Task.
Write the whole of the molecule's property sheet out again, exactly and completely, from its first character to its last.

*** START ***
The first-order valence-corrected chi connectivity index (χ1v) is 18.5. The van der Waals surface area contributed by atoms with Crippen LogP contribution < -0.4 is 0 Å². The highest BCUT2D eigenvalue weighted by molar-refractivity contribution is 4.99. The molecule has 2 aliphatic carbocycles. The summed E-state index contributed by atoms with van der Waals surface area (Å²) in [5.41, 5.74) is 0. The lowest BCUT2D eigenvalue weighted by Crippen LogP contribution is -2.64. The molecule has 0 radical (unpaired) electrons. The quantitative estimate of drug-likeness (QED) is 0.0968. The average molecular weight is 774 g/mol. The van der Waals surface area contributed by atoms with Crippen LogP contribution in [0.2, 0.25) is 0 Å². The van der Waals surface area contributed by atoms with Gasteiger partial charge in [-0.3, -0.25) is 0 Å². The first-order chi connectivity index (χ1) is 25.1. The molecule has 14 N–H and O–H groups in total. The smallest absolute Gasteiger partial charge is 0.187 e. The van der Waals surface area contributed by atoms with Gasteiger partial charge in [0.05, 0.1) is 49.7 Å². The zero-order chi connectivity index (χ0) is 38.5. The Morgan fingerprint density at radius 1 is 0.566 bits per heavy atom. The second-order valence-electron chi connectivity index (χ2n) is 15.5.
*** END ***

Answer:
The first-order valence-corrected chi connectivity index (χ1v) is 18.5. The van der Waals surface area contributed by atoms with Crippen LogP contribution < -0.4 is 0 Å². The highest BCUT2D eigenvalue weighted by molar-refractivity contribution is 4.99. The molecule has 2 aliphatic carbocycles. The summed E-state index contributed by atoms with van der Waals surface area (Å²) in [5.41, 5.74) is 0. The lowest BCUT2D eigenvalue weighted by Crippen LogP contribution is -2.64. The molecule has 0 radical (unpaired) electrons. The quantitative estimate of drug-likeness (QED) is 0.0968. The average molecular weight is 774 g/mol. The van der Waals surface area contributed by atoms with Crippen LogP contribution in [0.2, 0.25) is 0 Å². The van der Waals surface area contributed by atoms with Gasteiger partial charge in [-0.3, -0.25) is 0 Å². The first-order chi connectivity index (χ1) is 25.1. The molecule has 14 N–H and O–H groups in total. The smallest absolute Gasteiger partial charge is 0.187 e. The van der Waals surface area contributed by atoms with Gasteiger partial charge in [0.05, 0.1) is 49.7 Å². The zero-order chi connectivity index (χ0) is 38.5. The Morgan fingerprint density at radius 1 is 0.566 bits per heavy atom. The second-order valence-electron chi connectivity index (χ2n) is 15.5.